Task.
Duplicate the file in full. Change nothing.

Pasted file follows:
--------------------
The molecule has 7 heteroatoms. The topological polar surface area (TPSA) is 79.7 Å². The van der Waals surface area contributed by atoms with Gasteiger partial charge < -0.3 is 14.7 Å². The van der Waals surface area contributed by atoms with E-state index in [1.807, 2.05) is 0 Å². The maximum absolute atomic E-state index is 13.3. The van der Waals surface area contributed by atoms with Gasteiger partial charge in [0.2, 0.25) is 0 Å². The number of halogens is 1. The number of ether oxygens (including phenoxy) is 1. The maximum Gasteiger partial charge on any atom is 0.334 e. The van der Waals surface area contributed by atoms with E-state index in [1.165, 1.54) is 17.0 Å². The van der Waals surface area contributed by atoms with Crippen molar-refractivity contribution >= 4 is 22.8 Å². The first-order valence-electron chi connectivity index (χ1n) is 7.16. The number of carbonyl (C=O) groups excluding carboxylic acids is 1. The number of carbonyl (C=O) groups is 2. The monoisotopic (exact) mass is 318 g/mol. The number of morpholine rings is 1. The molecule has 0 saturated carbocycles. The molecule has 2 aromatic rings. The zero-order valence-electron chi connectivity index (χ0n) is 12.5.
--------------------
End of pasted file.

The molecule has 7 heteroatoms. The topological polar surface area (TPSA) is 79.7 Å². The van der Waals surface area contributed by atoms with Gasteiger partial charge < -0.3 is 14.7 Å². The van der Waals surface area contributed by atoms with E-state index in [1.807, 2.05) is 0 Å². The maximum absolute atomic E-state index is 13.3. The van der Waals surface area contributed by atoms with Gasteiger partial charge in [0.2, 0.25) is 0 Å². The number of halogens is 1. The number of ether oxygens (including phenoxy) is 1. The maximum Gasteiger partial charge on any atom is 0.334 e. The van der Waals surface area contributed by atoms with E-state index in [1.165, 1.54) is 17.0 Å². The van der Waals surface area contributed by atoms with Crippen molar-refractivity contribution >= 4 is 22.8 Å². The first-order valence-electron chi connectivity index (χ1n) is 7.16. The number of carbonyl (C=O) groups excluding carboxylic acids is 1. The number of carbonyl (C=O) groups is 2. The monoisotopic (exact) mass is 318 g/mol. The number of morpholine rings is 1. The molecule has 0 saturated carbocycles. The molecule has 2 aromatic rings. The zero-order valence-electron chi connectivity index (χ0n) is 12.5.